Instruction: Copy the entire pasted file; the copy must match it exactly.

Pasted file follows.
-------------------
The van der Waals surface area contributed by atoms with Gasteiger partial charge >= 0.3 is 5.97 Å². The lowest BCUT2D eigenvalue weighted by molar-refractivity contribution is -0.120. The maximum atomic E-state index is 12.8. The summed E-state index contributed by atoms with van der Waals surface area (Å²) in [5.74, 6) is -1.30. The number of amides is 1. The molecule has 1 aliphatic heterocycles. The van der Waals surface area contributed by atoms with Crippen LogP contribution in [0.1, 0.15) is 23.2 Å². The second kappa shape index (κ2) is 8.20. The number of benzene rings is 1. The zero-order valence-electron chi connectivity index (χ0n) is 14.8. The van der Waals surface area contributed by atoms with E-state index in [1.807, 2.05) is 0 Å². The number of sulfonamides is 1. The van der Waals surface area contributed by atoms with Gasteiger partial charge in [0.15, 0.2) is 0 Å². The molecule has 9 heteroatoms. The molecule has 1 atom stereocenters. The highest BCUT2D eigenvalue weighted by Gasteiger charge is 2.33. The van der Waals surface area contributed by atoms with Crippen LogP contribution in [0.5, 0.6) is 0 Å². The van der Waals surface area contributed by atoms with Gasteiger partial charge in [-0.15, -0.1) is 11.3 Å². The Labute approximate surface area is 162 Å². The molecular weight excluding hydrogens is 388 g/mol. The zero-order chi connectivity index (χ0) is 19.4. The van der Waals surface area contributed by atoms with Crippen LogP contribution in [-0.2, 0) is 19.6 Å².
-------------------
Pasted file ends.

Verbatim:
The van der Waals surface area contributed by atoms with Gasteiger partial charge >= 0.3 is 5.97 Å². The lowest BCUT2D eigenvalue weighted by molar-refractivity contribution is -0.120. The maximum atomic E-state index is 12.8. The summed E-state index contributed by atoms with van der Waals surface area (Å²) in [5.74, 6) is -1.30. The number of amides is 1. The molecule has 1 aliphatic heterocycles. The van der Waals surface area contributed by atoms with Crippen LogP contribution in [0.1, 0.15) is 23.2 Å². The second kappa shape index (κ2) is 8.20. The number of benzene rings is 1. The zero-order valence-electron chi connectivity index (χ0n) is 14.8. The van der Waals surface area contributed by atoms with E-state index in [1.807, 2.05) is 0 Å². The number of sulfonamides is 1. The van der Waals surface area contributed by atoms with Gasteiger partial charge in [0.15, 0.2) is 0 Å². The molecule has 9 heteroatoms. The molecule has 1 atom stereocenters. The highest BCUT2D eigenvalue weighted by Gasteiger charge is 2.33. The van der Waals surface area contributed by atoms with Crippen LogP contribution in [0.5, 0.6) is 0 Å². The van der Waals surface area contributed by atoms with Gasteiger partial charge in [-0.15, -0.1) is 11.3 Å². The Labute approximate surface area is 162 Å². The molecular weight excluding hydrogens is 388 g/mol. The zero-order chi connectivity index (χ0) is 19.4. The van der Waals surface area contributed by atoms with Crippen LogP contribution in [-0.2, 0) is 19.6 Å².